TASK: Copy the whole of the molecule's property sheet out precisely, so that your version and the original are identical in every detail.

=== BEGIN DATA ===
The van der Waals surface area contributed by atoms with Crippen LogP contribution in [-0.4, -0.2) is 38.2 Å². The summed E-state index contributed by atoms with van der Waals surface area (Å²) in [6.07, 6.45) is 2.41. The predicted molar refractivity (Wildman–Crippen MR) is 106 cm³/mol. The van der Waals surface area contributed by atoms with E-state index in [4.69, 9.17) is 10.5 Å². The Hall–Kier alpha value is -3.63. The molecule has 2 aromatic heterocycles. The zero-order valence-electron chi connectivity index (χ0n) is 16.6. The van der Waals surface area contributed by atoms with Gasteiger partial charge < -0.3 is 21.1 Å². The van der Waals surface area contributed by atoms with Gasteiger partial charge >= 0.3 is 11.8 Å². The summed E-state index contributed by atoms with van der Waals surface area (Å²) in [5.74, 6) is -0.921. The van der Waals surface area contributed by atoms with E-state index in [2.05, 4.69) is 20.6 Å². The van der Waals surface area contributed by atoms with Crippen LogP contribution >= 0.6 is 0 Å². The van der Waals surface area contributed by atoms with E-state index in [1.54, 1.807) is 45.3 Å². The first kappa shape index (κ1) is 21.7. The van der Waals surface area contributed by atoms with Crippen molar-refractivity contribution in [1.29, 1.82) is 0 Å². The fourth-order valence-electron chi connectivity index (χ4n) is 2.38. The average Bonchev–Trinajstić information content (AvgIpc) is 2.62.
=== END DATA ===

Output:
The van der Waals surface area contributed by atoms with Crippen LogP contribution in [-0.4, -0.2) is 38.2 Å². The summed E-state index contributed by atoms with van der Waals surface area (Å²) in [6.07, 6.45) is 2.41. The predicted molar refractivity (Wildman–Crippen MR) is 106 cm³/mol. The van der Waals surface area contributed by atoms with E-state index in [4.69, 9.17) is 10.5 Å². The Hall–Kier alpha value is -3.63. The molecule has 2 aromatic heterocycles. The zero-order valence-electron chi connectivity index (χ0n) is 16.6. The van der Waals surface area contributed by atoms with Gasteiger partial charge < -0.3 is 21.1 Å². The van der Waals surface area contributed by atoms with Gasteiger partial charge >= 0.3 is 11.8 Å². The summed E-state index contributed by atoms with van der Waals surface area (Å²) in [5.74, 6) is -0.921. The van der Waals surface area contributed by atoms with E-state index in [2.05, 4.69) is 20.6 Å². The van der Waals surface area contributed by atoms with Crippen LogP contribution >= 0.6 is 0 Å². The van der Waals surface area contributed by atoms with E-state index in [1.54, 1.807) is 45.3 Å². The first kappa shape index (κ1) is 21.7. The van der Waals surface area contributed by atoms with Crippen molar-refractivity contribution in [1.29, 1.82) is 0 Å². The fourth-order valence-electron chi connectivity index (χ4n) is 2.38. The average Bonchev–Trinajstić information content (AvgIpc) is 2.62.